This happened in February. My balance of 2021 part 3

This happened in February

Following with me personal selection of the events that occurred in 2022 in technological matters, with emphasis on the world of free software and open source, we reach the month of February, the month in which every year we renew our love for free software. Unlike what happened in January, there was no big news, although controversy could not be missing.

This happened in February

Amazon creates a fork

good thing about doing this type of reviews is that one ends up seeing how certain events were put together. These days my colleagues are covering (see the Related Articles section) the consequences of taking advantage of free software without returning anything in return that some large companies do.

February brought us the news that Amazon decided to create a fork of two projects; Elasticsearch and Kibana. The motive was not to improve these projects but to prevent Elastic, creator of the projects and competitor of Amazon Web Service, from benefiting financially or with the improvements introduced by Amazon.

Elasticsearch is a distributed analytics and analytics engine for various types of data. Kibana is the project's interaction layer with the user. It provides data display and search functions.

Given the use that Amazon and other competitors made of their products, Elastic decided to adopt a dual scheme. On the one hand, a license that would allow the community to access, use, modify, redistribute and collaborate with the code and on the other, one that obliges those who want to use Elastic products as the basis of a service to third parties, to release all the modifications including the source code under the same license.

Amazon's response, if it weren't for tears, would be hilarious. It was delivered by Carl Meadows, Senior Product Management Manager at Amazon's AWS Division:

To ensure that open source versions of both packages continue to be available and well supported, including in our own offerings, today we are announcing that AWS will step up the creation and maintenance of an open source fork under the ALv2 license. 'Elasticsearch and Kibana'.

Raspberries with Microsoft. An indigestible combination

There are open source projects that seem destined to generate controversy and others that get along with everyone. For example, has anyone heard of any controversy involving Gentoo?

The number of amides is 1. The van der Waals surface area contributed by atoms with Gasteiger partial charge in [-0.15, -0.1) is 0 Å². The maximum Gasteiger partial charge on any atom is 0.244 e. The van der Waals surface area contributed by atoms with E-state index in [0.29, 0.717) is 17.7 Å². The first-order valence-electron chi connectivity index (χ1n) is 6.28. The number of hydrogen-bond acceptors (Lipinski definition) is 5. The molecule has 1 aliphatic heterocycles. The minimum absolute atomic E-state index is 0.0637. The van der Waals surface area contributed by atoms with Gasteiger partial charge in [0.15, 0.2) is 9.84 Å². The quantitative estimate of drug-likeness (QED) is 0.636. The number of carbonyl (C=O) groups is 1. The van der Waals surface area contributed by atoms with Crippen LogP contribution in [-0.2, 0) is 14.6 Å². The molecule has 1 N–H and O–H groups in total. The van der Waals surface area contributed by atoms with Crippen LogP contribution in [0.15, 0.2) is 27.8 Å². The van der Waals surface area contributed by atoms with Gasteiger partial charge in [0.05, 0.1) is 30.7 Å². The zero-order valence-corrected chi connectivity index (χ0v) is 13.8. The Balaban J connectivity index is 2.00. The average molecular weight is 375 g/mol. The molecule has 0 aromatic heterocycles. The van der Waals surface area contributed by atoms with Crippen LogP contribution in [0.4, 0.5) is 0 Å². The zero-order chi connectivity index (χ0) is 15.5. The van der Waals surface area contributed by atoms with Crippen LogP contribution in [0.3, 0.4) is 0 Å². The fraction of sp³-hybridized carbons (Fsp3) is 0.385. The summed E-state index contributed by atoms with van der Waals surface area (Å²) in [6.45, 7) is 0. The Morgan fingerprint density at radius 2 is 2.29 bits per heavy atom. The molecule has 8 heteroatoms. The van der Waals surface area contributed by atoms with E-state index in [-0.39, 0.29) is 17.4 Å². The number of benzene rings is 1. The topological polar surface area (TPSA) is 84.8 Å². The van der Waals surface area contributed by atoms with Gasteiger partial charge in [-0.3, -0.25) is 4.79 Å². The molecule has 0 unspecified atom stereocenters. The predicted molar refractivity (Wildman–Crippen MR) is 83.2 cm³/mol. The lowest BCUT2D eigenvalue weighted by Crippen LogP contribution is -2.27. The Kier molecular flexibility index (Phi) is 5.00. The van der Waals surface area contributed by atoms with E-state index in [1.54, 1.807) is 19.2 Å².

Until February of last year, I would have included the Raspberry Pi single board computer on this list. But then its developers nor they had a better idea than to include in Raspberry Pi OS, the official distribution of the project, a Microsoft repository.

At first glance, the decision seemed to make sense. VS Code, Microsoft's integrated development environment is one of the most popular among developers. Not to mention the integration with other company services like GitHub.  The problem is that the addition was not reported to the administrator user of each device, and it was even done in those installations without a graphical interface.

According to a Reddit user, this would allow Microsoft to receive a ping on its servers every time the list of repositories is accessed, capable of identifying the device and IP from which it is accessed. Then, you can cross that information with the access data to other services such as GitHub or Bing and in this way build a user profile for your own use or transfer it to other companies.

A country with kangaroos and without Google

Summer seems to make Australians want to get something out of it. But, last year it was not to a tennis player but to none other than Google. Australia wanted to establish a mandatory mechanism by which big technology companies reward traditional media for their content. This prompted Google's top executive in Australia to say that:

The principle of unrestricted linking between websites is central to Search and, along with unmanageable financial and operational risk, if this version of the code were to become law, it would give us no real choice but to stop making Search for Google is available in Australia

The response of the Minister of Communications was that Australians could get by just fine with Bing, Microsoft's search engine.

Related articles

Related article:
AWS Announces Open Source Forks of Elasticsearch and Kibana
Related article:
Raspberry Pi OS adds a Microsoft repository that users don't like
Related article:
A country without Google. Australia challenges the search engine and Facebook
Related article:
The alternative to Google proposed by a senator from Australia
Related article:
Sabotage in an open source project
Related article:
Google asked the US to make critical open source projects more secure

 

 


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